Be Careful What You Agree To

By Brian Carter, Esq. | Aug. 12, 2022 | 4 min. read

It turns out that courts will not save those who enter into a contract that turns out to be a really bad deal.

A recent case from the Pennsylvania Superior Court, 10 Zelt Street Trust v. Grayson, highlights that. The background of the case is not overly complicated. The 10 Zelt Street Trust offered for sale a residential property it owned. After some negotiations, the trust and Phillip W. Grayson agreed to a purchase price and Grayson provided a check for $100,000 as the deposit. Grayson took possession of the property and moved in with his family. It does not appear that any Realtors® nor attorneys were involved in the transaction.

A few months later, the parties met to finalize the deal. However, the deal did not close at this time. Instead, Grayson provided a second deposit of $48,000 and the trust prepared a one-page, handwritten sales agreement that included the total purchase price, a settlement date and a statement that all deposits paid are nonrefundable. Both parties signed this agreement of sale.

Unfortunately, the deal never closed and the trust first sued for breach of contract. Grayson brought counterclaims against the trust for conversion, fraud and seller disclosure violations. The trial court held the handwritten agreement was enforceable and awarded damages to the trust based on its breach of contract claim. The trial court also held the trust failed to disclose known material defects and awarded damages to Grayson as well.

This was not the end of the litigation. Several months later, the trust again sued Grayson, this time for possession of the property. Grayson filed a counterclaim arguing it would be unjust to allow the trust to take back the property and keep the $148,000 in deposits Grayson paid. The trial court found in favor of the trust and Grayson appealed to the Superior Court.

The Superior Court affirmed that the trust can retake possession of the property. Oh, and the trust was also able to keep the $148,000 in deposits paid by Grayson. Both of these outcomes resulted from the enforceability of that handwritten contract.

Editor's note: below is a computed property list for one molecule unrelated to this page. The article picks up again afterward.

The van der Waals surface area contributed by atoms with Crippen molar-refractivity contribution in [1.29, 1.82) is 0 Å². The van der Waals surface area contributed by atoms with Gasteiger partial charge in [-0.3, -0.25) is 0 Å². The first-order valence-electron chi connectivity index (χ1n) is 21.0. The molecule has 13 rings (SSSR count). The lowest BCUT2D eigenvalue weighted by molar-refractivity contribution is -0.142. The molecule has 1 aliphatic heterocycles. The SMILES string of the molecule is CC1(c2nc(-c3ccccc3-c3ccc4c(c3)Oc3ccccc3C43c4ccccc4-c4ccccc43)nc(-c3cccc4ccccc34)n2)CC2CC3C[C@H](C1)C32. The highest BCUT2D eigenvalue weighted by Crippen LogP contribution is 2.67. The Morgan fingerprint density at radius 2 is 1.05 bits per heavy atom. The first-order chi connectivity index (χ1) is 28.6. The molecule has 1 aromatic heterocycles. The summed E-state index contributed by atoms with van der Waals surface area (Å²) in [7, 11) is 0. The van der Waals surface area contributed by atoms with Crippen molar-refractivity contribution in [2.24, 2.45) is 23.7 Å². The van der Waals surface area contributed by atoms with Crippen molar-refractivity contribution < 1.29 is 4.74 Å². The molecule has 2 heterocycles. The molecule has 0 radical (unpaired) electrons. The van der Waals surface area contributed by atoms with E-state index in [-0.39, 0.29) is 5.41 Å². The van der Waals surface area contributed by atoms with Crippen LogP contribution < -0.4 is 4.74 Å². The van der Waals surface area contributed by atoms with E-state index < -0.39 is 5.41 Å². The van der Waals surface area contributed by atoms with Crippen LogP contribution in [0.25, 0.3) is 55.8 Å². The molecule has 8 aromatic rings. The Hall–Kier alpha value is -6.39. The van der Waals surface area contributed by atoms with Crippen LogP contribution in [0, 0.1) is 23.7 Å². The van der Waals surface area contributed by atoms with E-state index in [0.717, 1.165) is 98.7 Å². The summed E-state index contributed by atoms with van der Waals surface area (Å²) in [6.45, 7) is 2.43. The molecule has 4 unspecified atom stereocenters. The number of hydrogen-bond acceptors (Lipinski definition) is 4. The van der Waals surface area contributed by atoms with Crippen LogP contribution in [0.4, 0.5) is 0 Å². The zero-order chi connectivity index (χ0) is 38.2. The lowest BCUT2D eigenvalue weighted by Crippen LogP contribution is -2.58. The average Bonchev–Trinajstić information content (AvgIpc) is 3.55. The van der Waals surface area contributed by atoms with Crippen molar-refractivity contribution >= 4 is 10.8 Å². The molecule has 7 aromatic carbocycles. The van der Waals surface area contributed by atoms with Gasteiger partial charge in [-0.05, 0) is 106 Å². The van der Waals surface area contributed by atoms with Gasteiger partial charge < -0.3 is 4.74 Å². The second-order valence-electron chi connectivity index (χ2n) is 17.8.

Grayson’s arguments that it would be unjust to allow the trust to retake possession of the property and keep the deposits were rejected. Both the trial court and the Superior Court were sympathetic to Grayson’s predicament and recognized he made a bad deal. However, the Superior Court held that “contracting parties are bound by their agreements, irrespective of whether they embody reasonable or good bargains.”

Whether Grayson understood the significance of the contract term about nonrefundable deposits did not matter. Grayson signed the agreement stating the deposits were nonrefundable. Had Grayson turned to a Realtor® or an attorney, it is highly unlikely he would have made the same deal.

But even bringing in a Realtor® is not always enough to protect a party from a bad deal. More than a few times we have heard PAR Legal Hotline callers asking about bad contract terms after signing the Agreement of Sale. Waiving inspections or the mortgage contingency, not excluding/including certain items of personal property on the Agreement of Sale or plenty of other issues can quickly turn what seemed like a good deal into a very bad deal.

Once you have a signed the Agreement of Sale, whether it is a good deal or a really bad deal, the parties are locked in on their rights and options. At that point, what is “fair” or “just” or “right” or what someone assumed no longer really matters, in part, because those opinions are often a matter of perspective. A really bad deal for a buyer may be a great deal for the seller.

What matters is what is included within the agreement itself and little else. This is why we routinely recommend consulting with an attorney for any changes you want to make to the Agreement of Sale.

Sometimes what appeared to be a good deal turns into a bad deal because of a mistake. And yes, you will make mistakes. But no matter why a deal is bad for your client, your first conversation should be with your broker. You also need to think about whether you need to notify your errors and omissions carrier, even if no claim will be submitted. Oftentimes, an E&O carrier can offer helpful guidance for resolving a situation instead of making it worse, thereby avoiding a claim.

From there, you need to speak with your client and possibly the agent for the other side of the transaction. Fortunately, in many instances something can be worked out between the parties. In instances where you cannot, buckle in because it may be an interesting ride.

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